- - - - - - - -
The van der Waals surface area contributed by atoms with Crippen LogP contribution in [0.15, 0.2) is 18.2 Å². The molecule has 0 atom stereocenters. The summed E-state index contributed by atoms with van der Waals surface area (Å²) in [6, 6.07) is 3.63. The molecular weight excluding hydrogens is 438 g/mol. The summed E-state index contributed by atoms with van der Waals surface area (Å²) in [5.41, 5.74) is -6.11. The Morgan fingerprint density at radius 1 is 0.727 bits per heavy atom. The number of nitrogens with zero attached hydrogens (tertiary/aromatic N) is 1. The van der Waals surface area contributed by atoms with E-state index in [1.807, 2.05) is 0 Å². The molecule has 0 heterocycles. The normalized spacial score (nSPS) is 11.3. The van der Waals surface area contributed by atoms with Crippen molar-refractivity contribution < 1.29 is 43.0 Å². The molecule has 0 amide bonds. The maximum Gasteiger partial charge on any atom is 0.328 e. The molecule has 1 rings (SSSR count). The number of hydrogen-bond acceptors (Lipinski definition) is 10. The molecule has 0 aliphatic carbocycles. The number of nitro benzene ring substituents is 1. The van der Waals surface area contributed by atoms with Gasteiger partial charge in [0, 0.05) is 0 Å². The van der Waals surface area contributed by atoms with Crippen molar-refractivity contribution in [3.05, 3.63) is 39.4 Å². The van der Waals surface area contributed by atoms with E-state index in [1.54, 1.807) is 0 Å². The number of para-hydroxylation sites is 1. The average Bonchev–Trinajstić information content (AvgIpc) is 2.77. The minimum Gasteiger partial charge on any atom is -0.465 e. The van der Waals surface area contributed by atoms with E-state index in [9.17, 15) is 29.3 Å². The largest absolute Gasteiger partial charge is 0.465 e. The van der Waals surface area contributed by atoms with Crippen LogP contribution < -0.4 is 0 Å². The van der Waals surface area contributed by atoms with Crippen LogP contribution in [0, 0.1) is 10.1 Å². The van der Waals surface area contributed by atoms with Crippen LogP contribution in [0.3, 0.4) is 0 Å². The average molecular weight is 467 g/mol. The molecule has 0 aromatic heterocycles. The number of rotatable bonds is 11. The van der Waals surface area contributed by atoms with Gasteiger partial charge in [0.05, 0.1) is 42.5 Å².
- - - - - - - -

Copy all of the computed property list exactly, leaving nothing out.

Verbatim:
The van der Waals surface area contributed by atoms with Crippen LogP contribution in [0.15, 0.2) is 18.2 Å². The molecule has 0 atom stereocenters. The summed E-state index contributed by atoms with van der Waals surface area (Å²) in [6, 6.07) is 3.63. The molecular weight excluding hydrogens is 438 g/mol. The summed E-state index contributed by atoms with van der Waals surface area (Å²) in [5.41, 5.74) is -6.11. The Morgan fingerprint density at radius 1 is 0.727 bits per heavy atom. The number of nitrogens with zero attached hydrogens (tertiary/aromatic N) is 1. The van der Waals surface area contributed by atoms with E-state index in [1.807, 2.05) is 0 Å². The molecule has 0 heterocycles. The normalized spacial score (nSPS) is 11.3. The van der Waals surface area contributed by atoms with Crippen molar-refractivity contribution < 1.29 is 43.0 Å². The molecule has 0 amide bonds. The maximum Gasteiger partial charge on any atom is 0.328 e. The molecule has 1 rings (SSSR count). The number of hydrogen-bond acceptors (Lipinski definition) is 10. The molecule has 0 aliphatic carbocycles. The number of nitro benzene ring substituents is 1. The van der Waals surface area contributed by atoms with Gasteiger partial charge in [0, 0.05) is 0 Å². The van der Waals surface area contributed by atoms with Crippen molar-refractivity contribution in [3.05, 3.63) is 39.4 Å². The van der Waals surface area contributed by atoms with E-state index in [1.54, 1.807) is 0 Å². The number of para-hydroxylation sites is 1. The average Bonchev–Trinajstić information content (AvgIpc) is 2.77. The minimum Gasteiger partial charge on any atom is -0.465 e. The van der Waals surface area contributed by atoms with E-state index in [9.17, 15) is 29.3 Å². The largest absolute Gasteiger partial charge is 0.465 e. The van der Waals surface area contributed by atoms with Crippen LogP contribution < -0.4 is 0 Å². The van der Waals surface area contributed by atoms with Crippen LogP contribution in [0, 0.1) is 10.1 Å². The van der Waals surface area contributed by atoms with Crippen LogP contribution in [0.3, 0.4) is 0 Å². The average molecular weight is 467 g/mol. The molecule has 0 aromatic heterocycles. The number of rotatable bonds is 11. The van der Waals surface area contributed by atoms with Gasteiger partial charge in [0.05, 0.1) is 42.5 Å².